This article previously appeared in the Connecticut Botanical Society Newsletter
by Dr. Jessica Lubell
The sustainable landscape featuring native plants is a rapidly expanding trend in horticulture. Native plants enhance the local ecology by providing habitat for wildlife and support for pollinators. A number of important ornamentals have been identified as invasive and will no longer be available due to plant bans, both voluntary and involuntary. Native species are by definition not invasive and offer a sustainable alternative.
One of the components of my research and extension program at the University of Connecticut has been the evaluation of native shrubs for landscape suitability. When established in landscape sites similar to their natural habitat, native shrubs require little maintenance and are well adapted to local soils and climates. However, if native shrubs are going to be successful as replacements for invasive species, it is critical that they be well adapted to landscape use. The majority of landscape situations involve relatively harsh conditions, which might include reflected light, high temperatures, inadequate water supply, infertile soil, road salt and pedestrian pressure.
Some native shrubs, such as winterberry holly (Ilex verticillata), arrowwood viburnum (Viburnum dentatum) and creeping juniper (Juniperus horizontalis), are already widely used for landscaping and have proven themselves to be adapted to typical landscape situations. The green industry would benefit from a broadened palette of versatile and adaptable native plants to meet the growing desire to utilize natives in landscaping. One of the issues associated with native plants has been their blind recommendation without knowing their landscape adaptability and the false notion that all native plants are well suited for landscape purposes. For example, highbush blueberry (Vaccinium corymbosum) is commonly recommended as a substitute for invasive winged euonymus (Euonymus alatus) because both have vibrant red fall foliage. However, blueberry is not well adapted to the locations where winged euonymus is used, and it performs poorly or dies. Failed attempts at using native plants result in future reluctance of homeowners, landscapers and growers to embrace native species as viable alternatives to invasive species.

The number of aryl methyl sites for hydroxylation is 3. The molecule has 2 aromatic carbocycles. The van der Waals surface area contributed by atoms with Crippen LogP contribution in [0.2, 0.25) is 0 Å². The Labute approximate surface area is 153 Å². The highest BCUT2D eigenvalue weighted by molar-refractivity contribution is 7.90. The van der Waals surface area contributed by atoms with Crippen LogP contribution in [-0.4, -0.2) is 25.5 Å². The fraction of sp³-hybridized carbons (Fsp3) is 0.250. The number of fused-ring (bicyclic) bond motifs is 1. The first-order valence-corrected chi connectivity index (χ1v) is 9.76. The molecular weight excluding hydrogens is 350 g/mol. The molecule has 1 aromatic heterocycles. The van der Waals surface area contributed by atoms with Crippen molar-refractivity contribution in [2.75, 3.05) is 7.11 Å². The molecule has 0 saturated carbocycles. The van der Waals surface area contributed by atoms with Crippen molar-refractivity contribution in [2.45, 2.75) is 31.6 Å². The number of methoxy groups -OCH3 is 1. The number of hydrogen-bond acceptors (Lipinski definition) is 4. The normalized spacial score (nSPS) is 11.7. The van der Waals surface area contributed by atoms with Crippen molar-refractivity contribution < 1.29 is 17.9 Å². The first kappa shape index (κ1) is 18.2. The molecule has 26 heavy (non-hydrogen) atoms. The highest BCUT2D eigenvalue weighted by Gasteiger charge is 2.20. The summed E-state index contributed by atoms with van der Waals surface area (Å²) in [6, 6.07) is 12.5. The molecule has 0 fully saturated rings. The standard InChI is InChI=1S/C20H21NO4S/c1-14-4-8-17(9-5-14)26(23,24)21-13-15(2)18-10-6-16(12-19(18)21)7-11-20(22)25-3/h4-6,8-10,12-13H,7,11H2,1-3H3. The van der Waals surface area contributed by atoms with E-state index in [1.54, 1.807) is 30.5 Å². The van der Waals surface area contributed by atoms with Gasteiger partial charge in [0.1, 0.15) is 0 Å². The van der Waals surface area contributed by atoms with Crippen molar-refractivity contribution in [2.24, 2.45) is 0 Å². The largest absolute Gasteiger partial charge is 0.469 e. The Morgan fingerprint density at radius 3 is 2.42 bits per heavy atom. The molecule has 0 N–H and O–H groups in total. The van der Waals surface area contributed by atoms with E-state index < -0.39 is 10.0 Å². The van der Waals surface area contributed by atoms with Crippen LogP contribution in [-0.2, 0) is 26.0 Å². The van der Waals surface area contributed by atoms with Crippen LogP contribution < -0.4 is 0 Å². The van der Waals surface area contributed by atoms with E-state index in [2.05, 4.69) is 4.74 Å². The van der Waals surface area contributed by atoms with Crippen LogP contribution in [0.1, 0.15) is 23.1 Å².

The adaptability of native shrubs has received only limited research attention, and we don’t really know how suitable they might be for challenging landscape sites. To test the adaptability of native shrubs, I have planted over a dozen native species in the ultimate challenging-landscape site – a commuter parking lot on the University of Connecticut campus in Storrs, CT. The test species were identified as potential candidates for use as invasive plant alternatives based on the diversity of their natural habitats. Each of the chosen species provides ornamental interest, but none have been used extensively for landscaping, because their landscape adaptability was unknown. Invasive Japanese barberry (Berberis thunbergii) and winged euonymus (Euonymous alatus) were also planted as controls to understand how the natives perform compared to these tough, old landscaping standbys.